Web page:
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Can judges force defendants with drug addictions to stay clean as part of probation?

July 17, 2018

Can judges force defendants with drug addictions to stay clean as part of probation? A Q&A with Prof. Stephen Morse

This month the Massachusetts Supreme Judicial Court (SJC) decided a case that had potentially far-reaching implications for the criminal justice system, Commonwealth v. Eldred. The Court ruled unanimously that the sentencing judge did not abuse her discretion by imposing on the addicted probationer the common probation conditions that she remain drug-free and submit to random drug testing. They also ruled that the sentencing judge acted properly in finding that the probationer’s drug use was a “willful” violation of the conditions of her probation. 

Stephen Morse, the Ferdinand Wakeman Hubbell Professor of Law, Professor of Psychology and Law in Psychiatry, and Associate Director of Penn’s Center for Neuroscience & Society, co-authored and filed an amicus brief on behalf of the plaintiffs. In the brief Morse and his co-authors assert, “This case has profound criminal justice implications and should not be decided on the basis of highly contested, evolving concepts of science.”

Professor Morse spoke with Penn Law’s Office of Communications after the Court’s decision was announced.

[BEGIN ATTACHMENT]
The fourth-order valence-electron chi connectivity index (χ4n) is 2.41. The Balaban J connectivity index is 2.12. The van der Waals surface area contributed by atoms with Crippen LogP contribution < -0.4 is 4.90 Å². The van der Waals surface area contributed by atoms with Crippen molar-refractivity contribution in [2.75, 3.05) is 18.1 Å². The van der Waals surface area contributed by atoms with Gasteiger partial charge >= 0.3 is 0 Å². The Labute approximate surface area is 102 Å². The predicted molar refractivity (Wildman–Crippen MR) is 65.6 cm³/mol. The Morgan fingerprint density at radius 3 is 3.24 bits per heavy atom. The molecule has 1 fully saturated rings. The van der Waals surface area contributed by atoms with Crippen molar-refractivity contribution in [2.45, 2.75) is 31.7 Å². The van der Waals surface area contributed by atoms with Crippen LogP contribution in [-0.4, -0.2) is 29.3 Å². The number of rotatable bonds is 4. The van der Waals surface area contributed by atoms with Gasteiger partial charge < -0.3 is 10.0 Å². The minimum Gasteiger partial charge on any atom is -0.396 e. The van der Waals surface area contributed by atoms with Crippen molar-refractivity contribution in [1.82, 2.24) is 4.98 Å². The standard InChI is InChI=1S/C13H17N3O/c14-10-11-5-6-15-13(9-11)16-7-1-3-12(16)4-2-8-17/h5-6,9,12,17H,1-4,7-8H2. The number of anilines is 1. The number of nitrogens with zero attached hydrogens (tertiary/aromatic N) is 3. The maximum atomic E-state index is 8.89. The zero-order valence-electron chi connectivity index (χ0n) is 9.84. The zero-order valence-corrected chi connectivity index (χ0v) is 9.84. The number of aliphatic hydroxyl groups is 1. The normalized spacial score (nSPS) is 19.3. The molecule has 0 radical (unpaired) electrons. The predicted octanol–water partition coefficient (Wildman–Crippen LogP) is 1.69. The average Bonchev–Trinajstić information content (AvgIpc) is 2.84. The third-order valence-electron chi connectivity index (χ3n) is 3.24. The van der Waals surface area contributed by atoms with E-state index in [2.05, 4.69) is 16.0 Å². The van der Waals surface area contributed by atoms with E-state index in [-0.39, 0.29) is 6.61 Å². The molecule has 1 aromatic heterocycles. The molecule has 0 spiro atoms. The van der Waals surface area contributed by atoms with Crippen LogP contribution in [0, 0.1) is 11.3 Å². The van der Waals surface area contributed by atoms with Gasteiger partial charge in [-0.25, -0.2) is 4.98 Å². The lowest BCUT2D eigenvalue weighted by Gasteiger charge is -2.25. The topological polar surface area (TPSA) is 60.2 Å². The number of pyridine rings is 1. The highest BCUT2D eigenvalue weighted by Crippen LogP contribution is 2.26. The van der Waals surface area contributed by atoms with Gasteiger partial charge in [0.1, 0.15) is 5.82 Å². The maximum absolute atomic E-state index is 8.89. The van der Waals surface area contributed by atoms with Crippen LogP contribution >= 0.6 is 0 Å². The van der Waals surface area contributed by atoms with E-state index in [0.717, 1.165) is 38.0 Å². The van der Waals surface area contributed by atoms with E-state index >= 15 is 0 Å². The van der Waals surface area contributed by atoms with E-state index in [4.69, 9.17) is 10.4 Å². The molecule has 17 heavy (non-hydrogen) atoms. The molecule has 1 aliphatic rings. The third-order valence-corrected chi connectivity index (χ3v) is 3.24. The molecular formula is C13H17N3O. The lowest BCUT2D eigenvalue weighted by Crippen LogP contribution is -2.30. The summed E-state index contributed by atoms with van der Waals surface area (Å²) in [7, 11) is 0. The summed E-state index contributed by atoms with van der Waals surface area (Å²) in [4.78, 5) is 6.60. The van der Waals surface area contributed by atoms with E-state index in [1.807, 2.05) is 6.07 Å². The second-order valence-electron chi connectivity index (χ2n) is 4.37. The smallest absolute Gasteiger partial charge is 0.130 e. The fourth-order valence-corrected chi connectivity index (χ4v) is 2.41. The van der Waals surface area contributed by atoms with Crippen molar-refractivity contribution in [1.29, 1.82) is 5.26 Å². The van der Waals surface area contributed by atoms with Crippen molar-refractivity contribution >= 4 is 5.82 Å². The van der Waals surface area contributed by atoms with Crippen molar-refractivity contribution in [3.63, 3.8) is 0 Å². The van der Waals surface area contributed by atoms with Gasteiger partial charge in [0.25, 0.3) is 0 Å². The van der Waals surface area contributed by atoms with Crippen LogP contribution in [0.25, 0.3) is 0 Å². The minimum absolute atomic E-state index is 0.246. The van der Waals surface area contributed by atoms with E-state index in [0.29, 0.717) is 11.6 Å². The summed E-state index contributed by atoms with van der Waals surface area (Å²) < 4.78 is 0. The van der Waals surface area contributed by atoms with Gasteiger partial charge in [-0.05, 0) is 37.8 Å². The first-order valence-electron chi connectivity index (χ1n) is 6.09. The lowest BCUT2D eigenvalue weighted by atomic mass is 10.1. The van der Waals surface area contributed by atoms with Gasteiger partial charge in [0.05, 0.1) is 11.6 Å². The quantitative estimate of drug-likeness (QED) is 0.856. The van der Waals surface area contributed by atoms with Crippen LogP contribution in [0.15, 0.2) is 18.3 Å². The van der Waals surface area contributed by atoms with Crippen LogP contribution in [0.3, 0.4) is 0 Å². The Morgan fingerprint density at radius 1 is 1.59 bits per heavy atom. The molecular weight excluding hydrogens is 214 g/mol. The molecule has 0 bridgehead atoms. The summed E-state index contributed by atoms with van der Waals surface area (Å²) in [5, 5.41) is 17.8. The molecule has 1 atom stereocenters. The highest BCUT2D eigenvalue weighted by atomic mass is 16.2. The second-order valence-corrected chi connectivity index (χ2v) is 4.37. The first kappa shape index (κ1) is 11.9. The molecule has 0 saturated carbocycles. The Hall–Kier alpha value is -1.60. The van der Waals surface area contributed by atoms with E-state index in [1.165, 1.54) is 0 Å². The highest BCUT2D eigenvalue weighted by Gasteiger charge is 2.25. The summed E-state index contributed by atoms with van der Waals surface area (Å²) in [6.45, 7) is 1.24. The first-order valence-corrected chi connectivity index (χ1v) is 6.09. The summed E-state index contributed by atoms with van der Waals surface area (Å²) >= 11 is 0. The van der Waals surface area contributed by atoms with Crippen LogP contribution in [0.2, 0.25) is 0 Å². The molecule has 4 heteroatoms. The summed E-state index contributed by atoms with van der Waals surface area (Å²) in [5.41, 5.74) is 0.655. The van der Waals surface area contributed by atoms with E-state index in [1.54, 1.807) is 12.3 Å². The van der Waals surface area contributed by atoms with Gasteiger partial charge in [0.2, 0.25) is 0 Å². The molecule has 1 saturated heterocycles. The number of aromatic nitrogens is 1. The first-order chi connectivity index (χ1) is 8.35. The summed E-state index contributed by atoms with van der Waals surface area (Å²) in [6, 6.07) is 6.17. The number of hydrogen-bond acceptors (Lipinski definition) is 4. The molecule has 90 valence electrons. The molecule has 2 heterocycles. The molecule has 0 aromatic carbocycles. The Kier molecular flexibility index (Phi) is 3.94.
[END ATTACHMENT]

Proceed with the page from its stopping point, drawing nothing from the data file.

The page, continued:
Penn Law (PL):  Briefly, what was the case about, and what position did your amicus brief outline?

Stephen Morse (SM):  The case involved whether it was constitutional to impose as a condition of probation that a drug-addicted probationer remain drug-free and to detain her in custody if she failed to stay clean. The petitioner, the defendant in this case, had agreed in writing to stay drug-free and to submit to  random testing. Eleven days after she was put on probation, during a random drug test, she tested positive for fentanyl, an opioid.

There was no in-patient treatment bed available for her so the judge remanded Ms. Eldred to custody for about 10 days until an in-patient treatment bed was found. She later claimed that detaining her for a condition she was helpless to prevent – relapsing into drug use – was unconstitutional. The Supreme Judicial Court of MA agreed to hear the case. I wrote and submitted an amicus brief with three co-authors, addiction psychiatrist Sally Satel (American Enterprise Institute and Yale department of psychiatry) and two psychologists who are addiction experts, Scott Lilienfeld (Emory University) and Gene Heyman (Boston College.)